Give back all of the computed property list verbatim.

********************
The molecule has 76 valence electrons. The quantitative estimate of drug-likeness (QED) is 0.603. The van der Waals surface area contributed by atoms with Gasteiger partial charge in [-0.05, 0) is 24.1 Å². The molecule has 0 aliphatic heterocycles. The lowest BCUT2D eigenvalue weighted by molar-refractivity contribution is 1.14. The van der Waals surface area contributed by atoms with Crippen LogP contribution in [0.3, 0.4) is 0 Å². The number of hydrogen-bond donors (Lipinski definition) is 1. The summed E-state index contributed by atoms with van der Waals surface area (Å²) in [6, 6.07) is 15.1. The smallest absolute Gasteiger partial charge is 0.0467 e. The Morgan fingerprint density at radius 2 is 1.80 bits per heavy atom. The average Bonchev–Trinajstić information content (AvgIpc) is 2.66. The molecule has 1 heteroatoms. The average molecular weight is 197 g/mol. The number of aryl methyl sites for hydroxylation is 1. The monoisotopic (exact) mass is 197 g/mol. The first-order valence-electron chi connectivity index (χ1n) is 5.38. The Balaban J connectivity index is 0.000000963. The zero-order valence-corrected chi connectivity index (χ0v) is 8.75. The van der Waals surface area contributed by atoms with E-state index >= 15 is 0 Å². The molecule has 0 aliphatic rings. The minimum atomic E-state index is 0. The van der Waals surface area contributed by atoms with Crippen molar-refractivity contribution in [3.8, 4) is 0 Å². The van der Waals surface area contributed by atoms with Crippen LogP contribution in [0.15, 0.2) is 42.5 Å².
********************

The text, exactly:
The molecule has 76 valence electrons. The quantitative estimate of drug-likeness (QED) is 0.603. The van der Waals surface area contributed by atoms with Gasteiger partial charge in [-0.05, 0) is 24.1 Å². The molecule has 0 aliphatic heterocycles. The lowest BCUT2D eigenvalue weighted by molar-refractivity contribution is 1.14. The van der Waals surface area contributed by atoms with Crippen LogP contribution in [0.3, 0.4) is 0 Å². The number of hydrogen-bond donors (Lipinski definition) is 1. The summed E-state index contributed by atoms with van der Waals surface area (Å²) in [6, 6.07) is 15.1. The smallest absolute Gasteiger partial charge is 0.0467 e. The Morgan fingerprint density at radius 2 is 1.80 bits per heavy atom. The average Bonchev–Trinajstić information content (AvgIpc) is 2.66. The molecule has 1 heteroatoms. The average molecular weight is 197 g/mol. The number of aryl methyl sites for hydroxylation is 1. The monoisotopic (exact) mass is 197 g/mol. The first-order valence-electron chi connectivity index (χ1n) is 5.38. The Balaban J connectivity index is 0.000000963. The zero-order valence-corrected chi connectivity index (χ0v) is 8.75. The van der Waals surface area contributed by atoms with E-state index >= 15 is 0 Å². The molecule has 0 aliphatic rings. The minimum atomic E-state index is 0. The van der Waals surface area contributed by atoms with Crippen molar-refractivity contribution in [3.8, 4) is 0 Å². The van der Waals surface area contributed by atoms with Crippen LogP contribution in [0.15, 0.2) is 42.5 Å².